Paraguay. On June 29, the former Army Chief and General Lino Oviedo voluntarily returned from his five-year exile in Argentina and Brazil. He was sentenced to ten years in prison in March 1999 for a military uprising against the government in April 1996, and is also charged with lying behind the assassination of Vice President Luis María Argaña in 1999. His return was surrounded by a major security dispute because the authorities feared a riot in solidarity with Oviedo from his followers, but nothing happened.
The issue of land reform was hot during the year. According to CountryAAH, the total population in Paraguay is 7,132,549 people in 2020. Farmer organizations, which represent the 30% of the population who do not own any land, have increased the occupations of unused land which they claim amount to an area of 100,000 hectares. In January, actions in the province of Caaguazú led to clashes with police, where two people were killed and eight injured. On September 24, the farmer’s umbrella organization then agreed with the government to accept a proposal for the immediate distribution of 13,000 hectares of land to landless farmers in exchange for an end to the land occupations initiated during the year. A week later, a land ownership tax was also introduced, which is estimated to bring in up to $ 125 million to be used for land reform. But some farmer organizations instead increased the occupations in December. According to abbreviationfinder, PY stands for Paraguay in text.
Population, society and rights
Paraguay, a country with a low population density, is also the one with the highest percentage of rural population of South America and the most unequal distribution of land: 86% of arable land is in the hands of just over 2% of the population. It is no coincidence, therefore, that politics has often linked the possibility of economic and social development of the country to the debate on agrarian reform and the question of land redistribution. However, no government has concretely addressed the problem. The absence of effective reforms in recent decades has kept around 25% of the population, both rural and urban, below the poverty line. The floods of June 2014 caused extensive damage to the poorest sections of the population (around 25,000 families), mainly due to poor urban planning in the suburbs and countryside.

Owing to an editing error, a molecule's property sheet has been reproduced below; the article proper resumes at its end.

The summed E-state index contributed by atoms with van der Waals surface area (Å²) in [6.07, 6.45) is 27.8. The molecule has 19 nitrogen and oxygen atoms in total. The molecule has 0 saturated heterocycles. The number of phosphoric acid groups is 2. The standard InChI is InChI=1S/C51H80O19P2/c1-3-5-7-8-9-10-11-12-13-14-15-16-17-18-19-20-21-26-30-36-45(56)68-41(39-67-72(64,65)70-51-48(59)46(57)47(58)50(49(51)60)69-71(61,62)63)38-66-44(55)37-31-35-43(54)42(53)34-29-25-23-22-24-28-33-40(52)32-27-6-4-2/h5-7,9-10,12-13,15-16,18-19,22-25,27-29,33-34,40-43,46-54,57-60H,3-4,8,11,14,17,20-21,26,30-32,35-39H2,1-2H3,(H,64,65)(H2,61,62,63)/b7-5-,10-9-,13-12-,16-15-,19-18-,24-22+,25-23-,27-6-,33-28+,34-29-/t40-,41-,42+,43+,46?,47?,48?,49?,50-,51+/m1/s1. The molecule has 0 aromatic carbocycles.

As for the ethnic profile, the majority of the population is made up of the mestizos (95%), who descend from the union between the Spanish conquistadors and the indigenous Amerindians; the indigenous people, belonging to 16 distinct groups, are about 1.6% of the population and constitute the poorest segment of the country. Many Paraguayans have decided to leave the country due to a lack of work. It is estimated that more than 600,000 people (one tenth of the total) have emigrated to Argentina, while many others have chosen Europe: in Spain alone there are about 90,000. The majority of the population is Roman Catholic (about 90%), but the peculiar presence of the Mennonite church, the most numerous among the Anabaptist churches, should be noted.
In terms of governance, Paraguay’s biggest problem appears to be corruption. This, despite Lugo’s attempt at reform, is accompanied by the lack of independence of the judiciary, subject to the political power and, in particular, to the wishes of the Partido Colorado.
Asunción, the capital of Paraguay; 523,200 residents (2018), with suburbs 2. 3 million. Asuncion, Paraguay’s only major city, completely dominates the country’s social, cultural and economic life and is further the center of education and communication. Foreign transport is mainly via Argentina (road connection via bridge over the Paraguay River; rail via Encarnación in southeast Paraguay). A large part of the country’s exports (wood, cotton, soybeans, etc.) are shipped by riverboats from the port of Asuncion. Asuncion has a diverse industry, partly based on the region’s agricultural products.
The city was founded in 1537 (beginning with Marie Ascension Day, hence the name – Spanish Asuncion means ‘Ascension’). It was once the center of Spanish colonial politics in eastern South America, until it was overrun by Buenos Aires in the 17th century. In 1811, Asuncion became the capital of the then-formed Paraguay. The city has beautiful remains of Spanish colonial architecture.